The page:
news is entertainment. I remember the comments about how much better the napalming of the Vietnamese showed up on color tv. When I lived in Berkeley Anchorage had its big earthquake. There was a tidal wave watch for the San Francisco beaches. Thousands of people showed up with feasts and music to party on the beach and welcome the tidal wave. When St. Helens went off, I sat on the roof of the dorm watching in Olympia and cheered every time there was a big puff of ash letting go. The young students couldn’t understand why, thankfully. Disaster movies, which mostly are disasters as movies, sell really big at the mall. I forced myself to go to yet another Mel Gibson flagellation excess so that I could legitimately criticize all the ‘inspiration’ that people got from seeing Jesus being erotically raped. Every time the plot would start working up to a sado/masochistic climax, somebody would get up and exit the theatre. I thought that thank god, there were people in my civilization that had sensitivities similar to mine. But NO, they weren’t walking out, they were returning with supersize popcorn and swimming pool size drinks so that they could crunch and slurp during the gory parts. I can recall the looks of smug satisfaction when Katrina hit NO, because the queers finally got what was coming to them. Why should Florida be singled out for some special condemnation? I guess you must not care about all the other creatures that live here, too. I keep my caring about people that I can see and touch, and not about the rest of the bleeding human race. I draw inspiration from the song in ‘Hair’ about needing a friend instead of some one who cares about social injustice. As the cop who was trying to save the Jack Nicholson character in ‘Chinatown’ from himself said, ‘forget it, it’s Chinatown’. I have learned painfully to care about things that I can effectively do some thing about. If there were an ‘Occupy’ near where I live, I would go there and occupy and find some one to make out with. Just so that I could say that I bled a little, too.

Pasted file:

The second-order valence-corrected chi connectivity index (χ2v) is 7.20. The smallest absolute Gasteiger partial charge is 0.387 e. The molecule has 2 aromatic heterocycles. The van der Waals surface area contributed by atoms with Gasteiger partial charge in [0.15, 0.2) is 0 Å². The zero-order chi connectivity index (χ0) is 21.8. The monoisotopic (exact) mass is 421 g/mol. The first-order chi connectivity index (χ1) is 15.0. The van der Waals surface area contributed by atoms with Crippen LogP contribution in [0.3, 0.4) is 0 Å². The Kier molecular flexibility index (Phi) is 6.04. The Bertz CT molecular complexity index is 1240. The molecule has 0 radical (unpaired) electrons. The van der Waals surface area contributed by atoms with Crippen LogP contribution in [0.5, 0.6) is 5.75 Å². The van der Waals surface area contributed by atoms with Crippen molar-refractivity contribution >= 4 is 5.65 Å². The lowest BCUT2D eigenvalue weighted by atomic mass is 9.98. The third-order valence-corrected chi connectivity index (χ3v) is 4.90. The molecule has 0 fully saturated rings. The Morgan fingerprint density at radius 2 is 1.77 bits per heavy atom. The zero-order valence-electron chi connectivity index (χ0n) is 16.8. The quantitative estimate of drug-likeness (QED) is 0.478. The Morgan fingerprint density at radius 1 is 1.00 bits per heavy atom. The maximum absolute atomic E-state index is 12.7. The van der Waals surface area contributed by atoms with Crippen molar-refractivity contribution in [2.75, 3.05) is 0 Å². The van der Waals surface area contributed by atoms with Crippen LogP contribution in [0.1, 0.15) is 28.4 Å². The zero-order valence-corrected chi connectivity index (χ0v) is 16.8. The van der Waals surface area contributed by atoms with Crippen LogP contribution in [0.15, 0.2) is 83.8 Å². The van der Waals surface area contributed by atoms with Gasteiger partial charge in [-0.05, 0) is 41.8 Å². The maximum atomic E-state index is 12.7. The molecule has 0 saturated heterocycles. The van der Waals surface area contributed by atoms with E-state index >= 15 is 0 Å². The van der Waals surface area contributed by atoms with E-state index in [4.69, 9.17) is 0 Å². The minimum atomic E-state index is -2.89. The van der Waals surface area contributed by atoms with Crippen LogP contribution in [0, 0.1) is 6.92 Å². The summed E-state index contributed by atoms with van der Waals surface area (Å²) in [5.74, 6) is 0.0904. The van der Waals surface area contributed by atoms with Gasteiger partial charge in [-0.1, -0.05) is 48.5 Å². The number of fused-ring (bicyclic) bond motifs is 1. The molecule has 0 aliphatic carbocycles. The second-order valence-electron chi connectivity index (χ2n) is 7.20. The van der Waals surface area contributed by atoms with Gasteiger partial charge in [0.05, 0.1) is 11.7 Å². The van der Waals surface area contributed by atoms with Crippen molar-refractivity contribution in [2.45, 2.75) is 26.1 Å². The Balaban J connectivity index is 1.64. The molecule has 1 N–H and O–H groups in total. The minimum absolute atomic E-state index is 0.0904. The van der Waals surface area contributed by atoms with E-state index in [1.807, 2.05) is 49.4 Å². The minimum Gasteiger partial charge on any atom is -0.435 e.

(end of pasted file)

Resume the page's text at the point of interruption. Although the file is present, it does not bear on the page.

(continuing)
Like

  4. Hi, That’s really interesting because before seeing the Phoenix, I thought I saw Quetzalcoatl in the map. Wings out-stretched and head turned, just like in those South American glyphs. Thanks for taking it seriously enough to take a look.

    Like

    1. Is Synedoche part of Schenectady? I think that the fire in the film added poignancy to the dialogue. It all had a de ja vu, I’ve been here before, this is a recounting of my past that foretells my future atmosphere so that I’ll know what’s going to happen. The kind of screenplay that I am doing with the movie that I am making in my head.

      But the patterns on the map probably have nothing to do with the movie. I suppose since I have not seen it yet. The scene shown is good enough to cause me to actively seek a copy so that I can watch it. Maybe something else by the same director.

      I like the ‘we’ve got to leave Atlanta, Scarlett’ scene from GWTW. ‘But, Rhett…’ Let’s all connect the dots together now.

      Like

Your thoughts?

Fill in your details below or click an icon to log in:

WordPress.com Logo

You are commenting using your WordPress.com account. Log Out /  Change )

Google photo

You are commenting using your Google account. Log Out /  Change )

Twitter picture

You are commenting using your Twitter account. Log Out /  Change )

Facebook photo

You are commenting using your Facebook account. Log Out /  Change )

Connecting to %s

This site uses Akismet to reduce spam. Learn how your comment data is processed.